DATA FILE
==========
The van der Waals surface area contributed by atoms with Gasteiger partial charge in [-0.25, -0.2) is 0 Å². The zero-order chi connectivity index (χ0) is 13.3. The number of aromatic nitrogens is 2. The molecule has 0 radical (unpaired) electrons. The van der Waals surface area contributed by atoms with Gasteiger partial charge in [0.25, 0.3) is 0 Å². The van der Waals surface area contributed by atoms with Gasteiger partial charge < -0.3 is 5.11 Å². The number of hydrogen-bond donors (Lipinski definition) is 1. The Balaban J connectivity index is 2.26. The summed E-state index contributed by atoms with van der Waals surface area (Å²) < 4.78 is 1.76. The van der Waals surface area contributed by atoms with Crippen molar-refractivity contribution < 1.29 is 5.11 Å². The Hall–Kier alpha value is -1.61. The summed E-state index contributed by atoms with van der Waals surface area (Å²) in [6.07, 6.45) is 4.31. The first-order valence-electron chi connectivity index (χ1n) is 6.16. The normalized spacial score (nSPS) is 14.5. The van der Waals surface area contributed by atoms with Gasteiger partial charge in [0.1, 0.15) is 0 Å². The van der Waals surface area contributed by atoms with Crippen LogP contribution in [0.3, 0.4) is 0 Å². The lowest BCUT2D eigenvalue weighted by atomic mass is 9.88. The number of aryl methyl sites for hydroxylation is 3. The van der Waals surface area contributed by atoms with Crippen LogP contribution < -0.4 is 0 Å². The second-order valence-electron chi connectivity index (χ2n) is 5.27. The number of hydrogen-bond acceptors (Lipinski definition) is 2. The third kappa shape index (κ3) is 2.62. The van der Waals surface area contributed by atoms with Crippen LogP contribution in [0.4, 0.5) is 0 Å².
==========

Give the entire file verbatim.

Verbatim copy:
The van der Waals surface area contributed by atoms with Gasteiger partial charge in [-0.25, -0.2) is 0 Å². The zero-order chi connectivity index (χ0) is 13.3. The number of aromatic nitrogens is 2. The molecule has 0 radical (unpaired) electrons. The van der Waals surface area contributed by atoms with Gasteiger partial charge in [0.25, 0.3) is 0 Å². The van der Waals surface area contributed by atoms with Gasteiger partial charge < -0.3 is 5.11 Å². The number of hydrogen-bond donors (Lipinski definition) is 1. The Balaban J connectivity index is 2.26. The summed E-state index contributed by atoms with van der Waals surface area (Å²) < 4.78 is 1.76. The van der Waals surface area contributed by atoms with Crippen molar-refractivity contribution < 1.29 is 5.11 Å². The Hall–Kier alpha value is -1.61. The summed E-state index contributed by atoms with van der Waals surface area (Å²) in [6.07, 6.45) is 4.31. The first-order valence-electron chi connectivity index (χ1n) is 6.16. The normalized spacial score (nSPS) is 14.5. The van der Waals surface area contributed by atoms with Gasteiger partial charge in [0.1, 0.15) is 0 Å². The van der Waals surface area contributed by atoms with Crippen LogP contribution in [0.3, 0.4) is 0 Å². The lowest BCUT2D eigenvalue weighted by atomic mass is 9.88. The number of aryl methyl sites for hydroxylation is 3. The van der Waals surface area contributed by atoms with Crippen LogP contribution < -0.4 is 0 Å². The second-order valence-electron chi connectivity index (χ2n) is 5.27. The number of hydrogen-bond acceptors (Lipinski definition) is 2. The third kappa shape index (κ3) is 2.62. The van der Waals surface area contributed by atoms with Crippen LogP contribution in [0.4, 0.5) is 0 Å².